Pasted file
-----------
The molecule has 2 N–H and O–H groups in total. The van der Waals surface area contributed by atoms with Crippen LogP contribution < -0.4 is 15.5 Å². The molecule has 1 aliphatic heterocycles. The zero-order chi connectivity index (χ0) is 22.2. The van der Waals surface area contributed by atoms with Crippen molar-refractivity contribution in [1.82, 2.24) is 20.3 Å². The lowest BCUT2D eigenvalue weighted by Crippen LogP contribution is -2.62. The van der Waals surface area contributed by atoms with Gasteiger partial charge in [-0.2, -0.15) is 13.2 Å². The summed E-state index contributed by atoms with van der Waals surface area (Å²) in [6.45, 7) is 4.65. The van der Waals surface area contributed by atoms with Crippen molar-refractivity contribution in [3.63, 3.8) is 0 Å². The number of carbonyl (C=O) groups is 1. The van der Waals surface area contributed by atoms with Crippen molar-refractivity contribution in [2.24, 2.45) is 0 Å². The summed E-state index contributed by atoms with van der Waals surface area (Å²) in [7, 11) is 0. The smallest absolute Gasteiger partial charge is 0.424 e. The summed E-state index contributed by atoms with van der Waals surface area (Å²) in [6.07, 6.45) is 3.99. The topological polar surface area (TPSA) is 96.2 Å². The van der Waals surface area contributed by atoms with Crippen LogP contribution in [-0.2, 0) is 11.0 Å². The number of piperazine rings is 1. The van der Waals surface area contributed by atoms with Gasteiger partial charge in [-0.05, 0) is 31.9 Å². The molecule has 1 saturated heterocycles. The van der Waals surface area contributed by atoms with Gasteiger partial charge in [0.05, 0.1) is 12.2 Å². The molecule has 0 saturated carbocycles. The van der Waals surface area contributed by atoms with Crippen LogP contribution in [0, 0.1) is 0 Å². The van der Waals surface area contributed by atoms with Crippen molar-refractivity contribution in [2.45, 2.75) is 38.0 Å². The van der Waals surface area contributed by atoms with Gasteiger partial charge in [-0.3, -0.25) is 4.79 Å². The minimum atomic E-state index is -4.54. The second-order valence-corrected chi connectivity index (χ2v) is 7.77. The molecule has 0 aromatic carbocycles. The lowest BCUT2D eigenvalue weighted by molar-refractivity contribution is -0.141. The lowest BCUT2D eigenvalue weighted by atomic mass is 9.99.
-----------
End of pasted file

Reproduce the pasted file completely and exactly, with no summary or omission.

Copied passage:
The molecule has 2 N–H and O–H groups in total. The van der Waals surface area contributed by atoms with Crippen LogP contribution < -0.4 is 15.5 Å². The molecule has 1 aliphatic heterocycles. The zero-order chi connectivity index (χ0) is 22.2. The van der Waals surface area contributed by atoms with Crippen molar-refractivity contribution in [1.82, 2.24) is 20.3 Å². The lowest BCUT2D eigenvalue weighted by Crippen LogP contribution is -2.62. The van der Waals surface area contributed by atoms with Gasteiger partial charge in [-0.2, -0.15) is 13.2 Å². The summed E-state index contributed by atoms with van der Waals surface area (Å²) in [6.45, 7) is 4.65. The van der Waals surface area contributed by atoms with Crippen molar-refractivity contribution in [3.63, 3.8) is 0 Å². The number of carbonyl (C=O) groups is 1. The van der Waals surface area contributed by atoms with Crippen molar-refractivity contribution in [2.24, 2.45) is 0 Å². The summed E-state index contributed by atoms with van der Waals surface area (Å²) in [7, 11) is 0. The smallest absolute Gasteiger partial charge is 0.424 e. The summed E-state index contributed by atoms with van der Waals surface area (Å²) in [6.07, 6.45) is 3.99. The topological polar surface area (TPSA) is 96.2 Å². The van der Waals surface area contributed by atoms with Crippen LogP contribution in [-0.2, 0) is 11.0 Å². The number of piperazine rings is 1. The van der Waals surface area contributed by atoms with Gasteiger partial charge in [-0.05, 0) is 31.9 Å². The molecule has 1 saturated heterocycles. The van der Waals surface area contributed by atoms with Gasteiger partial charge in [0.05, 0.1) is 12.2 Å². The molecule has 0 saturated carbocycles. The van der Waals surface area contributed by atoms with Crippen LogP contribution in [0, 0.1) is 0 Å². The van der Waals surface area contributed by atoms with Crippen molar-refractivity contribution in [2.45, 2.75) is 38.0 Å². The van der Waals surface area contributed by atoms with Gasteiger partial charge in [-0.3, -0.25) is 4.79 Å². The minimum atomic E-state index is -4.54. The second-order valence-corrected chi connectivity index (χ2v) is 7.77. The molecule has 0 aromatic carbocycles. The lowest BCUT2D eigenvalue weighted by molar-refractivity contribution is -0.141. The lowest BCUT2D eigenvalue weighted by atomic mass is 9.99.